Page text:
After our adventure in shark diving in Gansbaai, we continued our trek to Cape Town, where we would spend out last day. The drive took only two hours and we arrived at the President Protea hotel, which had been opened by Mandela.
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It was a glorious night of room service, and relaxing, while we sorted our massive amounts of dirty clothes and our souvenirs. The next morning, we decided to go to Table Mountain and ride the cable car up to the top, since the massive, unique cloud cover that hovers on top of the mountain was not scheduled to be present! We arrived early, in hopes to beat the crowd. The sunrise was glorious at the mountain, shroud in Cape Town in a warm, red glow.
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The panorama was breathtaking. We stood in line, having arrived 30 minutes early, as in winter the hours differ from the summer-go figure. As we stood in line, two men talked in front of us. They had arrived before us with backpacks and as it turned out they were climbers. Every weekend they abseiled/rappelled down Table Mountain and then climbed back up. Woah. That was incredible!! We took the first cable car up, with a floor that spins, so that everyone could get a view of the panorama as you rode up.
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It was dizzying to me, as I had awoke feeling badly this morning. My body was tired and my adrenaline burst yesterday had left me less than gunning for another adventure.

Admittedly, I am afraid of heights.

This has not kept me from hang-gliding, rappelling, climbing, hiking on ridiculous cliffs and zip lining over Peruvian gorges. However, this time, I could not shake my fear. This also happened in Peru, after days and days of clinging to the side of a mountain and hiking, I could not do the last hike-a perilous edge crawl around the outside of Machu Picchu. Today, I was feeling the same. Chad, however, was thrilled. Once we reached the top, photos were taken-here is a view of beautiful Camps Bay from the top!
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We spent a few minutes at the top and declared we would hike down. We left and started our two hour trek down rock stairs. It was literally just that! We stepped down giant steps for two hours. Two hours! Did I mention giant stairs? Most of the people we passed were going up, but we chose down. Let me tell you, our legs turned into shakey Jell-O molds as we descended. It was truly one insane hike.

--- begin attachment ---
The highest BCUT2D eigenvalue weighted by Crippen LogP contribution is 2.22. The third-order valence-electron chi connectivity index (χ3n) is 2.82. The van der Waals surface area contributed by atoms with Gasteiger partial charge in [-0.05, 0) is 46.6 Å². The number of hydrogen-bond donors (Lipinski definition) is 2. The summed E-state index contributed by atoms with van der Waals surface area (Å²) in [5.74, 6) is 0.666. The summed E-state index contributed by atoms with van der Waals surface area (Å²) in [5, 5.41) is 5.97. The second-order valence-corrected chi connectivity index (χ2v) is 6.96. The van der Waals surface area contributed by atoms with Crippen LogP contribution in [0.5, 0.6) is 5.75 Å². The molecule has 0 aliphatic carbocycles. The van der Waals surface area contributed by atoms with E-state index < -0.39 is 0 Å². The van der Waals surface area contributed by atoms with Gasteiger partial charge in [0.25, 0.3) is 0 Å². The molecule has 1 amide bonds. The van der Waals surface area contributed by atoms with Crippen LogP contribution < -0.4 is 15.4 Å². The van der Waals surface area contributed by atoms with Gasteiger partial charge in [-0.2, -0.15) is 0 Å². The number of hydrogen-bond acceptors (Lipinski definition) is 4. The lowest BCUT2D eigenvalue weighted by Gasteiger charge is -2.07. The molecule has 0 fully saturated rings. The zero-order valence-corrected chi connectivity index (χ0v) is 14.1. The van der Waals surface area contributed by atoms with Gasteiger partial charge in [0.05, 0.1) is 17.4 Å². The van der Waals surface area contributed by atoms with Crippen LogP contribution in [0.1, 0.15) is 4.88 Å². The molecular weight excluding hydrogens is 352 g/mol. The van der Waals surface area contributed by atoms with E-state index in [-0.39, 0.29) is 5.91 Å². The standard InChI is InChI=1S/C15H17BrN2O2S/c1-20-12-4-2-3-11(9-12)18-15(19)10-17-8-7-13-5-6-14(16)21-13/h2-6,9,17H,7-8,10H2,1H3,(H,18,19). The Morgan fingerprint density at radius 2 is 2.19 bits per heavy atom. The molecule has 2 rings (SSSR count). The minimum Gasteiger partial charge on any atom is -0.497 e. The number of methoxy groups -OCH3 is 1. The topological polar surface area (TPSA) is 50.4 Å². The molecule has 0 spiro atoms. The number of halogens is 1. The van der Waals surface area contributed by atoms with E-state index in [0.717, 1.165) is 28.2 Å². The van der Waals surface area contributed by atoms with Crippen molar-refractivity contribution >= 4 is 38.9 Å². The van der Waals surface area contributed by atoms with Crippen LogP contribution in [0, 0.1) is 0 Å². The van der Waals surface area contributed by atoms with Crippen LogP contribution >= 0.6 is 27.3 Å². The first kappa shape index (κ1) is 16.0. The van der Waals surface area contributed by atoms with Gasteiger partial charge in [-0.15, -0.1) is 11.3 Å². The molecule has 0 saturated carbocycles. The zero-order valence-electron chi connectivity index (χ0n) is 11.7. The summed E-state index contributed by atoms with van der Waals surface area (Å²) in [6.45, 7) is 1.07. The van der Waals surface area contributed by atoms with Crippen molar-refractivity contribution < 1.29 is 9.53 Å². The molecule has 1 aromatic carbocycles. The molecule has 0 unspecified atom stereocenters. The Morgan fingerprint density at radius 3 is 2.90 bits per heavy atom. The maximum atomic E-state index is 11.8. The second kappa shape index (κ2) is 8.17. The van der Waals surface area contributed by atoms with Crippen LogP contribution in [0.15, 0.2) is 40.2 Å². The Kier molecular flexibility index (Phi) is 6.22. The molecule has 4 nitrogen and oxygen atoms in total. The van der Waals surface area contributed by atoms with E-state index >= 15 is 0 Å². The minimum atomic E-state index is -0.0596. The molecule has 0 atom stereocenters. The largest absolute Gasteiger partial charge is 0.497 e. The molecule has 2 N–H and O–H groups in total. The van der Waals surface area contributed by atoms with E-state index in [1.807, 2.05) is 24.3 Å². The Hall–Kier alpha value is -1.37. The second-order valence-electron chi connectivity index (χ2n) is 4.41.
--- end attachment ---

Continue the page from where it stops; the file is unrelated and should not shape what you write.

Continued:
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And…three days later, our thighs are still recovering! To quote a word I have used immensely on this teip: Unbelievable. The views of Cape Town, a city I now love came gleaming into view around every zig zag turn.
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Hiking is such a wonderful thing. I grew up hiking with my parents and still find so much joy and release in a hike. Nature is the perfect cure for whatever ails, and reminds us how very small we are; a good reminder.
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Upon reaching the bottom, our legs would not work on flat concrete! We laughed and waddled to the car. After a shower and packing up officially, we left the Protea President Hotel and it’s gorgeous views.
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Our flight was in the evening on this last day, at 11:00. We had ALL DAY. Next on our agenda was a trip to Boulder’s Beach, part of the Table Mountain section of the SAN Park system. It was time to meet the African Penguin, officially. As we drove along the beautiful coastline, I thought about penguins. They are such a funny bird! Dressed in a tux, waddling about. Truly, however, I had not paid much attention to these animals before. I have always been a big game person-fond of the big cats, giraffe, elephants. I was quite curious to see and hang with the penguins. When we areived, we were serenaded by a group of a Cappella African singers, I was thrilled! We walked towards the entrance of Boukder’s Beach, and past onto the boardwalk. It was here, on this winding boardwalk, that I met the first African Penguin.
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He was standing right at the fence. His babies were in a nest behind him and he was, I am pretty sure, more curious about me than I was about him. Or, perhaps it was mutual. He stared at me, as I spoke softly to him. His beak slid through the cage and close to my face. He was completely intrigued. I was completely intrigued. We became instantly respectful of each other. I was hooked. Onward we walked, checking out all the nesting, mating and birthing of these incredible birds.